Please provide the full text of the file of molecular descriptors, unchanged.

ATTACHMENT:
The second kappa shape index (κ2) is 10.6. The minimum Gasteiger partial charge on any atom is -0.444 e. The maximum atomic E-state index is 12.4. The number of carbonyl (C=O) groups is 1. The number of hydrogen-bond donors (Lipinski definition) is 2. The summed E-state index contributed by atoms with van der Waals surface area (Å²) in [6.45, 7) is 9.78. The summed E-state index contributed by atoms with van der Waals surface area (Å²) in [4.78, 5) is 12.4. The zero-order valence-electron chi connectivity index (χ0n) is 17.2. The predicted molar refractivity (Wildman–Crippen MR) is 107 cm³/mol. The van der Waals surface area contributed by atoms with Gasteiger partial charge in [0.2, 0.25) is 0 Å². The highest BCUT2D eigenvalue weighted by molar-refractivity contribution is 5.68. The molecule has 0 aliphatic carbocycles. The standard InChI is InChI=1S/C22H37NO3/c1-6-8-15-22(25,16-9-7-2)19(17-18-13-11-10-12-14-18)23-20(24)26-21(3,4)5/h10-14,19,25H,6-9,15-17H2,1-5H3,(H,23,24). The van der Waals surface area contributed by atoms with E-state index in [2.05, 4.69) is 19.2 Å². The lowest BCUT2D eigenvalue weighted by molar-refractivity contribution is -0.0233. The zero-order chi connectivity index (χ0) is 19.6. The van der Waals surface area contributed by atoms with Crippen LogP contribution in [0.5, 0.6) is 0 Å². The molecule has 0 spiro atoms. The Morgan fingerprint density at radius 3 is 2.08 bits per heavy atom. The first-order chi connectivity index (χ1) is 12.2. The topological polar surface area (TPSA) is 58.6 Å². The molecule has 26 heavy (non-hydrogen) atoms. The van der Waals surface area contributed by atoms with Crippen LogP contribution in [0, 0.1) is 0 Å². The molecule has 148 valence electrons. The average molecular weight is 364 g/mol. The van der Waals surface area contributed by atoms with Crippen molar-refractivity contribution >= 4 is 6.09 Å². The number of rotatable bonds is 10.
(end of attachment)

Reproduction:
The second kappa shape index (κ2) is 10.6. The minimum Gasteiger partial charge on any atom is -0.444 e. The maximum atomic E-state index is 12.4. The number of carbonyl (C=O) groups is 1. The number of hydrogen-bond donors (Lipinski definition) is 2. The summed E-state index contributed by atoms with van der Waals surface area (Å²) in [6.45, 7) is 9.78. The summed E-state index contributed by atoms with van der Waals surface area (Å²) in [4.78, 5) is 12.4. The zero-order valence-electron chi connectivity index (χ0n) is 17.2. The predicted molar refractivity (Wildman–Crippen MR) is 107 cm³/mol. The van der Waals surface area contributed by atoms with Gasteiger partial charge in [0.2, 0.25) is 0 Å². The highest BCUT2D eigenvalue weighted by molar-refractivity contribution is 5.68. The molecule has 0 aliphatic carbocycles. The standard InChI is InChI=1S/C22H37NO3/c1-6-8-15-22(25,16-9-7-2)19(17-18-13-11-10-12-14-18)23-20(24)26-21(3,4)5/h10-14,19,25H,6-9,15-17H2,1-5H3,(H,23,24). The van der Waals surface area contributed by atoms with E-state index in [2.05, 4.69) is 19.2 Å². The lowest BCUT2D eigenvalue weighted by molar-refractivity contribution is -0.0233. The zero-order chi connectivity index (χ0) is 19.6. The van der Waals surface area contributed by atoms with Crippen LogP contribution in [0.5, 0.6) is 0 Å². The molecule has 0 spiro atoms. The Morgan fingerprint density at radius 3 is 2.08 bits per heavy atom. The first-order chi connectivity index (χ1) is 12.2. The topological polar surface area (TPSA) is 58.6 Å². The molecule has 26 heavy (non-hydrogen) atoms. The van der Waals surface area contributed by atoms with Crippen LogP contribution in [0, 0.1) is 0 Å². The molecule has 148 valence electrons. The average molecular weight is 364 g/mol. The van der Waals surface area contributed by atoms with Crippen molar-refractivity contribution >= 4 is 6.09 Å². The number of rotatable bonds is 10.